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Ewing’s “Contest of Champions” Pits Hero Against Hero in Battles to the Death

by  in Comic News Comment
Ewing’s “Contest of Champions” Pits Hero Against Hero in Battles to the Death

Comic fans have been debating which character would win in a fight for as long as there’s been superhero comics. In the modern era, it became possible to take control of your favorite hero and/or villain via a video game and have them slug it out against a variety of opponents in one-on-one battles, “proving” once and for all who was the best. The free to play mobile game “Contest of Champions” allows players to choose and collect a number of Marvel Comics‘ biggest and baddest fighters, and pit them against each other in unbridled combat.

The game — which launched in December 2014 — has been downloaded over 33 million times, which means there are a lot of people familiar with its intense battles and high concepts, including summoners and the material known as Iso-8. This October, writer Al Ewing and artist Paco Medina will use these ideas as the building blocks for their “Contest of Champions” comic, a Marvel Universe-set tale of high stakes gladiatorial combat and cosmic mystery.

RELATED: Marvel Announces “Contest Of Champions” Series From Ewing, Medina

We spoke with Ewing about the appeal of creating a series inspired by a fighting game, the combatants slated to appear in the series’ initial issues, and his take on the beings behind the fighters’ ordeal, the Elders of the Universe. And since this is an in-continuity tale, he opens up about the ramifications “Contest of Champions” might have on his other Marvel titles.

CBR News: With “Contest of Champions,” you’re taking some of the ideas from the mobile game of the same name and creating a series with direct ties to the Marvel Universe. What made that an appealing assignment for you? Were you a fan of the game?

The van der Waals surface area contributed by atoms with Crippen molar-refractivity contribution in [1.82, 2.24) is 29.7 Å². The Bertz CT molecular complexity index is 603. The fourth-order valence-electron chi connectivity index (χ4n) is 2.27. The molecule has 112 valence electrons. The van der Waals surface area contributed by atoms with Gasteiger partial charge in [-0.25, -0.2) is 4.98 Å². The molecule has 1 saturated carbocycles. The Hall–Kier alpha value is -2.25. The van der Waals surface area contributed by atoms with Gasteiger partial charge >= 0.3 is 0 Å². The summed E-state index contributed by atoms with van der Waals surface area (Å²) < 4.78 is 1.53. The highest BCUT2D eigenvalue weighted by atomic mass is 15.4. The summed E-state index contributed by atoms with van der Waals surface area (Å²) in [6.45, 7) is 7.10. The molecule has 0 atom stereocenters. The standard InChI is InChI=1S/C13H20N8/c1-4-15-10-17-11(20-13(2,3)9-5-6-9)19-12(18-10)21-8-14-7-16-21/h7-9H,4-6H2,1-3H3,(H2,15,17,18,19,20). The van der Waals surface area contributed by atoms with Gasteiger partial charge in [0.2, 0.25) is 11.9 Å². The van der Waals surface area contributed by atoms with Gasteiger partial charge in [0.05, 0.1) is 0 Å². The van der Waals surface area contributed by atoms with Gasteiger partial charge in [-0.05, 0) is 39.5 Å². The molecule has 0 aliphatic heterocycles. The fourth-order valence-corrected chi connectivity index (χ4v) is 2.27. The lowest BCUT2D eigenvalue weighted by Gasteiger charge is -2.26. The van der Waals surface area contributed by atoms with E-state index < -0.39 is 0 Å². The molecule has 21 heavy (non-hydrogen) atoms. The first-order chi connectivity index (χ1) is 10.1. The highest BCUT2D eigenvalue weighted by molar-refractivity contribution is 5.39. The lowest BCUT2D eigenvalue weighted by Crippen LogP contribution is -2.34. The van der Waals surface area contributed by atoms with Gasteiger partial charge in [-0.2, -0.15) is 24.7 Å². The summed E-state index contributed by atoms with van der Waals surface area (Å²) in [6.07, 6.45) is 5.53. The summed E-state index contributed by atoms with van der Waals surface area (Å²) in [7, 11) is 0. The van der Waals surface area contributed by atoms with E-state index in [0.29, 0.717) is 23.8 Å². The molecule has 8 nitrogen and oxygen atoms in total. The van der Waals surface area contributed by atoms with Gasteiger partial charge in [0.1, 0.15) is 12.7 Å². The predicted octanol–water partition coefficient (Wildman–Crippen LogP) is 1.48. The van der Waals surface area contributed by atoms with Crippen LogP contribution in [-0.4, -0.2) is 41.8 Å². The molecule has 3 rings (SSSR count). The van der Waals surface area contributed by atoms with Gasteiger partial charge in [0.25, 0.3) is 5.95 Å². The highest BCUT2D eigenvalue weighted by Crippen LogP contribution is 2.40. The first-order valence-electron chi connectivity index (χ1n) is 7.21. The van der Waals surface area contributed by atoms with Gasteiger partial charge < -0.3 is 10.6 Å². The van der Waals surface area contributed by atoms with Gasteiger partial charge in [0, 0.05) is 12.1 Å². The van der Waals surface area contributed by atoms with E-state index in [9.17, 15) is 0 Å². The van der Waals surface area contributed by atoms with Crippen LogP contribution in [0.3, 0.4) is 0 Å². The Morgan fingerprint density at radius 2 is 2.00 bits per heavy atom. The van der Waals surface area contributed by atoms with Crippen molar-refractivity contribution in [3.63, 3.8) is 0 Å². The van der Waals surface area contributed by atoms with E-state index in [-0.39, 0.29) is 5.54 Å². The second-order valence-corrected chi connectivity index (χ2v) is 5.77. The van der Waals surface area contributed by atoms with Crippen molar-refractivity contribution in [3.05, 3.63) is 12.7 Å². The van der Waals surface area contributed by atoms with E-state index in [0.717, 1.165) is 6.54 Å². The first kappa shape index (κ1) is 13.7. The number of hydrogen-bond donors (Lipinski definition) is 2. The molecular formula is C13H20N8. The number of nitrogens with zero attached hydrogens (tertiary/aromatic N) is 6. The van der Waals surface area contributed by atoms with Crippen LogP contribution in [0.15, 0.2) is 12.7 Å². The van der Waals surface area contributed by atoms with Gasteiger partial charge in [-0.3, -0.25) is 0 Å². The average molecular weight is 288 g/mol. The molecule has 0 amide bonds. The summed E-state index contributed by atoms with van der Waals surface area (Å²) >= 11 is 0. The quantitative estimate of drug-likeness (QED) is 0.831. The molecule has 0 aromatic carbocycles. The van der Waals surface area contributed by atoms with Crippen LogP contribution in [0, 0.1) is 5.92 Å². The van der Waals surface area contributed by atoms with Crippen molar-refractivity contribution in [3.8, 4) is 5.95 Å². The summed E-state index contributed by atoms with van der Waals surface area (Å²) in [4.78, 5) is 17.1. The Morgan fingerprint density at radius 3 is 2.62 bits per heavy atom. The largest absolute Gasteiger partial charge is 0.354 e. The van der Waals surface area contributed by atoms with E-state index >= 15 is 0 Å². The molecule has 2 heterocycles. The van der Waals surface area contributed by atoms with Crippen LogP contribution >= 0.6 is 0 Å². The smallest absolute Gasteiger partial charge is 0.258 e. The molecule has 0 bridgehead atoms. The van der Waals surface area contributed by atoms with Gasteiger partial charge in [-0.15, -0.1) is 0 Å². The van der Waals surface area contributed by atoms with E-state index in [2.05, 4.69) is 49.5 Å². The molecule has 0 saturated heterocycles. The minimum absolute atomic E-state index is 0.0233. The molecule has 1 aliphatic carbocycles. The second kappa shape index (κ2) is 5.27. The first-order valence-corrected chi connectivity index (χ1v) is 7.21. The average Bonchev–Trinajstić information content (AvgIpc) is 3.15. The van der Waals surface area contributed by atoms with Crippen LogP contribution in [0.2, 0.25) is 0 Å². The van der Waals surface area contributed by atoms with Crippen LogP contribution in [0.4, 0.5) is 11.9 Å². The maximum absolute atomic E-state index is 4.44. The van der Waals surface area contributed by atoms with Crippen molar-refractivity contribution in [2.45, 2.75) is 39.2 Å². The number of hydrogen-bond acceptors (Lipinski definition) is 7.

Al Ewing: What drew me to this was the fun factor. Big fights, pulling from the deep bench of Marvel, making up new characters, doing weird stuff — it’s a strange mixture of a book that’s fairly capital-I Important and also quite free and freewheeling.

What’s it like creating a comic series from what is essentially a fighting game? I imagine coming up with action scenes and set ups for Paco Medina to bring to life is no problem, but what about the elements in-between? Will this series have room for emotional moments and other elements, like mysteries?

Yeah, it’ll have both. Lots of mysteries, lots of emotional beats. We’ve kidnapped a few luckless characters to be permanent additions to the cast — the idea is that the game-players and their “Summoners” have a number of permanent pawns. They can be assisted by the Marvel Universe’s best and brightest — “ringers” who are stolen for a fight or two, mindwiped and sent back none the wiser — but essentially, they’re there to fight until they die.

Imagine that for a second. Fighting an endless gladiatorial combat in a broken section of spacetime, utterly alone. Nobody’s rushing to bring you back, nobody’s coming to get you. Iron Man says he’ll bring in the Avengers — but then he’s sent home in a flash of light and you know he’s not even going to remember your name. And then people start dying, and you know it’s just a matter of time before it’s your turn…

So, yeah, emotional beats won’t be a problem. The big mystery is, how the Hell does anyone get out of this?

The titular “Contest of Champions” arises from the machinations of The Collector and his fellow Elders of the Universe, who are abducting Marvel characters and making them battle each other. What’s your take on the Elders and why they’re doing things?

The Elders are fun, because they’re so utterly inhuman. They’ve dedicated themselves to one particular thing — playing games, collecting, fighting — to the extent that they are that function. Which makes them oddly easy to work around and manipulate. The Grandmaster is always going to want to play a game, the Collector can’t turn down the chance to collect something interesting. They’re incredibly, impossibly powerful, and at the same time, they have these obvious psychological weaknesses and loopholes in their personality. It’s a fun mix.

Why they’re here this time — we’ll explain what’s happened in the eight months since “Secret Wars” [ended] towards the end of the first year, but we’ll be dropping hints at that backstory long before then.